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Interferometric Measurement of Magnetic Flux

IP.com Disclosure Number: IPCOM000050568D
Original Publication Date: 1982-Nov-01
Included in the Prior Art Database: 2005-Feb-10
Document File: 2 page(s) / 27K

Publishing Venue

IBM

Related People

Chang, WH: AUTHOR

Abstract

This 3-junction Josephson interferometer is comprised of two superconducting loops which are slightly mismatched in their LI(o) product. This mismatch is about 5%. This slightly asymmetric interferometer is very sensitive to small magnetic fields, and the shift in its threshold curve, due to an input magnetic signal, is a measure of the flux in that signal.

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Interferometric Measurement of Magnetic Flux

This 3-junction Josephson interferometer is comprised of two superconducting loops which are slightly mismatched in their LI(o) product. This mismatch is about 5%. This slightly asymmetric interferometer is very sensitive to small magnetic fields, and the shift in its threshold curve, due to an input magnetic signal, is a measure of the flux in that signal.

Asymmetric interferometer 10 is comprised of two superconducting loops 12 and 14, having slightly different LI(o) products. Josephson junctions J1 and J2 have identical critical currents I(o), while junction J3 has a critical current 2 I(o). A control current I(c) is coupled to both loops 12 and 14 of the interferometer. The control current I(s) is coupled only to loop 14 of the interferometer, and is used to couple the magnetic flux to be measured into the interferometer. A gate current I is provided to the Josephson junctions, and each loop 12 and 14 is tied to a common ground.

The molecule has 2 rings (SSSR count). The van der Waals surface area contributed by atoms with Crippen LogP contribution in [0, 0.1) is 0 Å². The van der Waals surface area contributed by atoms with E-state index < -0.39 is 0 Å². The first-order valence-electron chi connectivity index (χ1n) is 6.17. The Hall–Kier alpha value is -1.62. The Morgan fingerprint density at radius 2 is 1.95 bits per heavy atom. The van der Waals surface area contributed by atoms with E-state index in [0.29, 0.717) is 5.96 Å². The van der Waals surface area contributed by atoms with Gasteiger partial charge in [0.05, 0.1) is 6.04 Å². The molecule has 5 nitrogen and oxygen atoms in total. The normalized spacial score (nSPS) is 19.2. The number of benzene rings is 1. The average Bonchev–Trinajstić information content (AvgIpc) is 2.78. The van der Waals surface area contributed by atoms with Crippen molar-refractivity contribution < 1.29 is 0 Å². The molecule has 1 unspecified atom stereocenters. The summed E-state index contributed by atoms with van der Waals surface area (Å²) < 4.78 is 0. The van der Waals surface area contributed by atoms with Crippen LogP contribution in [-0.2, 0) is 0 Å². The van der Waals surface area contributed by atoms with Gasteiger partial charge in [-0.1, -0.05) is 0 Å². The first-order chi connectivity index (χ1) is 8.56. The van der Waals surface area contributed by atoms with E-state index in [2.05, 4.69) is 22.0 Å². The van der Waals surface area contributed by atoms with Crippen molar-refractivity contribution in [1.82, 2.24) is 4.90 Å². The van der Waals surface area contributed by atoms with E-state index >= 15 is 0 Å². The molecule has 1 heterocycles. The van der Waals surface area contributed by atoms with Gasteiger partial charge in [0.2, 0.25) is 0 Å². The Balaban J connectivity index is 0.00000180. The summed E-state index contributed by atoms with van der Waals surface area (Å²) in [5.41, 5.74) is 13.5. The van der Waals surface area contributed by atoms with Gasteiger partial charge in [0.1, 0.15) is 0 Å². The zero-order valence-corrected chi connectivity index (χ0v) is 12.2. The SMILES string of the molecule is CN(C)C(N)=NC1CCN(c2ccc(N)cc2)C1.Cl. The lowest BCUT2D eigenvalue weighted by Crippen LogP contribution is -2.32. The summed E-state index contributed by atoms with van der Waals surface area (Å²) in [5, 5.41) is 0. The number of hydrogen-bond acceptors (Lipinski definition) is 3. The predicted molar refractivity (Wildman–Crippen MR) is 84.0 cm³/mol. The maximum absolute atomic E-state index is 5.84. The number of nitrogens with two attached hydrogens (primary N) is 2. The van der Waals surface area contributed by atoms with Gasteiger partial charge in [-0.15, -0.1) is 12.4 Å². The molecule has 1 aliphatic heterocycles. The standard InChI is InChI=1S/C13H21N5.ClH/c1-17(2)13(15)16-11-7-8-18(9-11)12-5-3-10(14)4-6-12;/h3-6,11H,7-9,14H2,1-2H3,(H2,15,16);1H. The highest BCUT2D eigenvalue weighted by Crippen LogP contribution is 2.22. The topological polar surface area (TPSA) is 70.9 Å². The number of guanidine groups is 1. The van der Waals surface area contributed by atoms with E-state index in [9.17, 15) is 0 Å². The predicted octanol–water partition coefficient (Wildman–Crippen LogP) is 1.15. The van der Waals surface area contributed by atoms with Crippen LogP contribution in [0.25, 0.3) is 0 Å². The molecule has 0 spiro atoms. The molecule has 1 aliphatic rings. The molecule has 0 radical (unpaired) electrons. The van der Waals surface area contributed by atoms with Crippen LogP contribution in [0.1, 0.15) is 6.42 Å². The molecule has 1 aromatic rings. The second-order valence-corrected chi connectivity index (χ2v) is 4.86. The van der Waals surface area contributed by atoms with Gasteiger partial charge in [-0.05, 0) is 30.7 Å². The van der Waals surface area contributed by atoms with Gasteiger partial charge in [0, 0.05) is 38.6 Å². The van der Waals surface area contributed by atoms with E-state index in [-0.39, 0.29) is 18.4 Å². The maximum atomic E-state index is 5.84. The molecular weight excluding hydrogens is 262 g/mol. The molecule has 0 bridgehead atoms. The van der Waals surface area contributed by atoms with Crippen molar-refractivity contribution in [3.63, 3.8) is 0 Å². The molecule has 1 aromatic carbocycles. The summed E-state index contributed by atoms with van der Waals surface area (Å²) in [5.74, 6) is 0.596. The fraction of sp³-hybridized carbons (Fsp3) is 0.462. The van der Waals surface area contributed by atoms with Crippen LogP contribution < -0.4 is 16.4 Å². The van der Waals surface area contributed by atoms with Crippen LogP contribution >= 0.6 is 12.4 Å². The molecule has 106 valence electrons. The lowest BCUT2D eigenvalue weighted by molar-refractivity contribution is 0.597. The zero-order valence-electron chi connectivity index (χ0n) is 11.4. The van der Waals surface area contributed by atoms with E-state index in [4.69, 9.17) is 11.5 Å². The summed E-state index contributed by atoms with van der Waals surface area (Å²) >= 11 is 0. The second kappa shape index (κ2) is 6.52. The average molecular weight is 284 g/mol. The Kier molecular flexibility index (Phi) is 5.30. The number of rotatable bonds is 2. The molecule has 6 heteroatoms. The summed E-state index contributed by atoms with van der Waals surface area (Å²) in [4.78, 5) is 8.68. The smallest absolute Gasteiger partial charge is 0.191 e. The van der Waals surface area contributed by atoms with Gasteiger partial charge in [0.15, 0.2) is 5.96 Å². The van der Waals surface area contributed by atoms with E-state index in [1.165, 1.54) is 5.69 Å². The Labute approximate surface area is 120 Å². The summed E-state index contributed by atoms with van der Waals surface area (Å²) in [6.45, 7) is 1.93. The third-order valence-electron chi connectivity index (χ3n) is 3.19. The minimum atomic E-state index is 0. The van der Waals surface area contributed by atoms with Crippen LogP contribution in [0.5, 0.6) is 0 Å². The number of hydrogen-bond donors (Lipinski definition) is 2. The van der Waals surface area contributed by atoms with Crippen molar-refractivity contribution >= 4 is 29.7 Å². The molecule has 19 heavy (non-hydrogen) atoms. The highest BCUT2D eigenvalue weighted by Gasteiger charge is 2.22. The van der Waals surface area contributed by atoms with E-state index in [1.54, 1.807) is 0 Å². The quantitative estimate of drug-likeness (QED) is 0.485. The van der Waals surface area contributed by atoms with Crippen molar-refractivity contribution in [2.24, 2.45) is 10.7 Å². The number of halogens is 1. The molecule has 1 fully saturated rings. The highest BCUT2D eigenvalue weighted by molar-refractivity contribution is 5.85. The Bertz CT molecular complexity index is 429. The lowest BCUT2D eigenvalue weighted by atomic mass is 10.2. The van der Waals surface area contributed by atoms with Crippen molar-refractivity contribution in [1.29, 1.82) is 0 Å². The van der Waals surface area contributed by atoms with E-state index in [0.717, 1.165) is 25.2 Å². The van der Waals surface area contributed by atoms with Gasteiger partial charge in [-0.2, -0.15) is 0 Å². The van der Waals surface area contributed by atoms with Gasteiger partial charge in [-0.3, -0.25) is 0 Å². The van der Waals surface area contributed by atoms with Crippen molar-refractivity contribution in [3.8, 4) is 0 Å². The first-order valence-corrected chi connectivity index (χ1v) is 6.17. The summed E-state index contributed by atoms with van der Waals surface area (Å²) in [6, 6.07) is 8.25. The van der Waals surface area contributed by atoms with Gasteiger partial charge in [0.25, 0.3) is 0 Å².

When I(s) is not equal to zero, the threshold curves of the interferometer are shifted. The amount of shift is proportional to the ratio of (L3+L4)I(s) over L3+L4- L1-L2. Since delta L can be a fraction of L, say, 5%, an amplification in shift in I(c) is obtained. Using this property, a low magnetic field (proportional to I(s) can be readily measured. By measuring the shift, which is several orders of magnitude larger than I(s), the sensitivity of the measurement is very high.

In a variatio...